permissible (adj.) Look up permissible at Dictionary.com
early 15c., from Old French permissible (15c.) and directly from Medieval Latin permissibilis, from permiss-, past participle stem of Latin permittere (see permit (v.)).
permission (n.) Look up permission at Dictionary.com
early 15c., from Latin permissionem (nominative permissio), noun of action from past participle stem of permittere (see permit (v.)).
permissive (adj.) Look up permissive at Dictionary.com
c. 1600, "allowing to pass through," from Old French permissif, from Latin permiss-, past participle stem of permittere "to let go, let pass, let loose" (see permit (v.)). In sense of "tolerant, liberal" it is first recorded 1956; by 1966 it had definite overtones of sexual freedom. Earlier it meant "permitted, allowed" (early 15c.). Related: Permissively; permissiveness.
permit (v.) Look up permit at Dictionary.com
late 15c., from Middle French permetre and directly from Latin permittere "let pass, let go, let loose; give up, hand over; let, allow, grant, permit," from per- "through" (see per) + mittere "let go, send" (see mission). Related: Permitted; permitting.
permit (n.) Look up permit at Dictionary.com
"written statement of permission or license," 1714, from permit (v.).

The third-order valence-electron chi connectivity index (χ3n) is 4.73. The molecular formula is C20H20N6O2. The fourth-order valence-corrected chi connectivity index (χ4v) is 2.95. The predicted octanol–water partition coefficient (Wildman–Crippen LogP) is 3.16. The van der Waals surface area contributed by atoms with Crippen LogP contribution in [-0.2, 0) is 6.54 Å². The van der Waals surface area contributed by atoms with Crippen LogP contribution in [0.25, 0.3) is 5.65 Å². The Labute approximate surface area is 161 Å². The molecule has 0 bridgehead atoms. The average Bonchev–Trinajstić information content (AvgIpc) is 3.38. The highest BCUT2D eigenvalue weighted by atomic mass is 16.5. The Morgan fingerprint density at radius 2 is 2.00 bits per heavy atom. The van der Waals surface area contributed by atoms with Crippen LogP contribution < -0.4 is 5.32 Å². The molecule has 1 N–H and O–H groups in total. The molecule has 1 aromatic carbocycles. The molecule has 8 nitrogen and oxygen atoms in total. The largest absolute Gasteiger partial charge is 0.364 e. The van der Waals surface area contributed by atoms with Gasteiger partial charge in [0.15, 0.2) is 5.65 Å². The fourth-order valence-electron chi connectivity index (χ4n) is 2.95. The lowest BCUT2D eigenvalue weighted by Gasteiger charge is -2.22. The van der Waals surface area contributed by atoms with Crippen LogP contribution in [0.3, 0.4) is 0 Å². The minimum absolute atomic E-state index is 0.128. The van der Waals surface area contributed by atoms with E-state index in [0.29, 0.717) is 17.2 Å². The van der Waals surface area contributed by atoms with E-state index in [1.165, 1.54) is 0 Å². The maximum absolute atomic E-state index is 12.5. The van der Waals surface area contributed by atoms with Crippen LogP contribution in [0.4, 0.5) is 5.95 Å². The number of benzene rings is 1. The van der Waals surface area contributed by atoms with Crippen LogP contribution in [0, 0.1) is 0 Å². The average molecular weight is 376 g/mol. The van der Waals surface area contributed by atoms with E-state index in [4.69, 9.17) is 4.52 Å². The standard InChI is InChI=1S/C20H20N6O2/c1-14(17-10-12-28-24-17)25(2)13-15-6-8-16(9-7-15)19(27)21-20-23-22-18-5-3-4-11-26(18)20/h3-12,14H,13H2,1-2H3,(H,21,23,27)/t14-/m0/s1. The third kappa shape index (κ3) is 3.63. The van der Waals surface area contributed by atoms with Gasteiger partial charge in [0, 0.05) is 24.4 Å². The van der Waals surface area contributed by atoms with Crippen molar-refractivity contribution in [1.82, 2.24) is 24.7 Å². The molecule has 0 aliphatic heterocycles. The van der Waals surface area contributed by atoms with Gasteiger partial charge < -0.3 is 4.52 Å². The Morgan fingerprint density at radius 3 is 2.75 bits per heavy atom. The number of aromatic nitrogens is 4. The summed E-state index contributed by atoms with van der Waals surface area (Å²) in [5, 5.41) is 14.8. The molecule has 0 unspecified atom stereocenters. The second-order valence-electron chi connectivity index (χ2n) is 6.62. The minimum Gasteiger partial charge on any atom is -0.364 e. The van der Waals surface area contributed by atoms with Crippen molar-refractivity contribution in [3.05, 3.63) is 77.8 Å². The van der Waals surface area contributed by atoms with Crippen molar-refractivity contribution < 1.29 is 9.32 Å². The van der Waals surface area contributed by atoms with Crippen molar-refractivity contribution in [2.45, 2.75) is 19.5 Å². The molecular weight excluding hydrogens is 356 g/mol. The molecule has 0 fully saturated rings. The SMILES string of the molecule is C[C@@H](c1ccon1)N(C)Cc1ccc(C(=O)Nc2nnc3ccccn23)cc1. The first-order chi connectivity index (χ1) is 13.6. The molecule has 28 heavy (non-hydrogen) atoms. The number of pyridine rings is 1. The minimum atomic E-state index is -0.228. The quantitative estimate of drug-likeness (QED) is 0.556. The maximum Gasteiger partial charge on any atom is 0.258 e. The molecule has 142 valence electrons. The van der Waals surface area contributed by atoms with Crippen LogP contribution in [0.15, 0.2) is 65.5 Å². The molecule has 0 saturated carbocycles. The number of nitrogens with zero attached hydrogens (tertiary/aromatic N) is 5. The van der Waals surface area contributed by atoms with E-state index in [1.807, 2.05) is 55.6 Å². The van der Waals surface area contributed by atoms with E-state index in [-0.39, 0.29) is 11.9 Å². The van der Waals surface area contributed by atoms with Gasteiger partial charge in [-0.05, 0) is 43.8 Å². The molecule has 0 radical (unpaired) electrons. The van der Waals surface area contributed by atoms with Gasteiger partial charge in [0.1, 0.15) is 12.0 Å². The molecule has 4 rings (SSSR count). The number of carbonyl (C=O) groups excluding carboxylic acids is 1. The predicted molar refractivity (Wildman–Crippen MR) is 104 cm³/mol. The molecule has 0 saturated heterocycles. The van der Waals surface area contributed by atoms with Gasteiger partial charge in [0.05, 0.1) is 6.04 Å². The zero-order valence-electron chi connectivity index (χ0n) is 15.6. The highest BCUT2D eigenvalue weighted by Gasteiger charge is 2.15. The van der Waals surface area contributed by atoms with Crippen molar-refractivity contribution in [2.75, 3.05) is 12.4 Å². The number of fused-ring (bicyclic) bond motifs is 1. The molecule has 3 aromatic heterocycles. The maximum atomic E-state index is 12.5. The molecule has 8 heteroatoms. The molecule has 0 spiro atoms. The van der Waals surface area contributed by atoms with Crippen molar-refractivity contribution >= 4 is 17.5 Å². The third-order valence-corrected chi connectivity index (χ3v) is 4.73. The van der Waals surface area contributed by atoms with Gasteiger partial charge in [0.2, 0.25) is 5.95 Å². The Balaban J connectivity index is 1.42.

permutate (v.) Look up permutate at Dictionary.com
1898 in modern use, "change the order of," from Latin permutatus, past participle of permutare (see permutation). "Probably regarded by those who use it as a back-formation from permutation" [OED]. Related: Permutated; permutating.
permutation (n.) Look up permutation at Dictionary.com
mid-14c., from Old French permutacion "change, shift" (14c.), from Latin permutationem (nominative permutatio) "a change, alteration, revolution," noun of action from past participle stem of permutare "change thoroughly, exchange," from per- "thoroughly" (see per) + mutare "to change" (see mutable).
permute (v.) Look up permute at Dictionary.com
late 14c., "to change one for another," from French permuter or directly from Latin permutare "to change thoroughly" (see permutation). Mathematical sense from 1878.
pernicious (adj.) Look up pernicious at Dictionary.com
early 15c., from Middle French pernicios (13c., Modern French pernicieux) and directly from Latin perniciosus "destructive," from pernicies "destruction, death, ruin," from per- "completely" (see per) + necis "violent death, murder," related to necare "to kill," nocere "to hurt, injure, harm," noxa "harm, injury" (see noxious). Related: Perniciously; perniciousness.
pernickety (adj.) Look up pernickety at Dictionary.com
1808 (pernicktie, in Jamieson), "precise, fastidious," extended form of Scottish pernicky, of uncertain origin, perhaps somehow from particular.
perorate (v.) Look up perorate at Dictionary.com